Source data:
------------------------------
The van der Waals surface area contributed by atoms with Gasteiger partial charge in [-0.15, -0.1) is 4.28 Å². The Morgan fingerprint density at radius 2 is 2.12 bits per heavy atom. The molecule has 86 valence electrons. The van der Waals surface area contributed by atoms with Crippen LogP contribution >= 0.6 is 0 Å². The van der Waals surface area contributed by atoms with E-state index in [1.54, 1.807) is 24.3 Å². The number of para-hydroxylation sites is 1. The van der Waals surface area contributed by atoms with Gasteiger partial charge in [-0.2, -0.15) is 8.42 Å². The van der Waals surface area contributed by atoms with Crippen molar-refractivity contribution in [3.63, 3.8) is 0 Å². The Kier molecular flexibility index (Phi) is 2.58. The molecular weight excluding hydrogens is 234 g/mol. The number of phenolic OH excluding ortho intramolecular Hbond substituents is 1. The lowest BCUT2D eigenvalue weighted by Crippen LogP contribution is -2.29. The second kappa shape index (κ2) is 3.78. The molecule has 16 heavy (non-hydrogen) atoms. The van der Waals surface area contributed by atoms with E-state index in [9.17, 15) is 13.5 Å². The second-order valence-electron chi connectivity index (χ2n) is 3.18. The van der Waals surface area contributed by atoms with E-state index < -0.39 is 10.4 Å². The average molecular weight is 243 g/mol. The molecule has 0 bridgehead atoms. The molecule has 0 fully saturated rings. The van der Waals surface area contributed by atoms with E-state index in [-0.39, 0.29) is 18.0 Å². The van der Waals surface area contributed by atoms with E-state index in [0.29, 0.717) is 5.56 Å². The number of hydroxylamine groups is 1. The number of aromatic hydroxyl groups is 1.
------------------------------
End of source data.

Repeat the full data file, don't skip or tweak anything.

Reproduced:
The van der Waals surface area contributed by atoms with Gasteiger partial charge in [-0.15, -0.1) is 4.28 Å². The Morgan fingerprint density at radius 2 is 2.12 bits per heavy atom. The molecule has 86 valence electrons. The van der Waals surface area contributed by atoms with Crippen LogP contribution >= 0.6 is 0 Å². The van der Waals surface area contributed by atoms with E-state index in [1.54, 1.807) is 24.3 Å². The number of para-hydroxylation sites is 1. The van der Waals surface area contributed by atoms with Gasteiger partial charge in [-0.2, -0.15) is 8.42 Å². The van der Waals surface area contributed by atoms with Crippen molar-refractivity contribution in [3.63, 3.8) is 0 Å². The Kier molecular flexibility index (Phi) is 2.58. The molecular weight excluding hydrogens is 234 g/mol. The number of phenolic OH excluding ortho intramolecular Hbond substituents is 1. The lowest BCUT2D eigenvalue weighted by Crippen LogP contribution is -2.29. The second kappa shape index (κ2) is 3.78. The molecule has 16 heavy (non-hydrogen) atoms. The van der Waals surface area contributed by atoms with E-state index in [9.17, 15) is 13.5 Å². The second-order valence-electron chi connectivity index (χ2n) is 3.18. The van der Waals surface area contributed by atoms with E-state index < -0.39 is 10.4 Å². The average molecular weight is 243 g/mol. The molecule has 0 bridgehead atoms. The molecule has 0 fully saturated rings. The van der Waals surface area contributed by atoms with E-state index in [-0.39, 0.29) is 18.0 Å². The van der Waals surface area contributed by atoms with E-state index in [0.29, 0.717) is 5.56 Å². The number of hydroxylamine groups is 1. The number of aromatic hydroxyl groups is 1.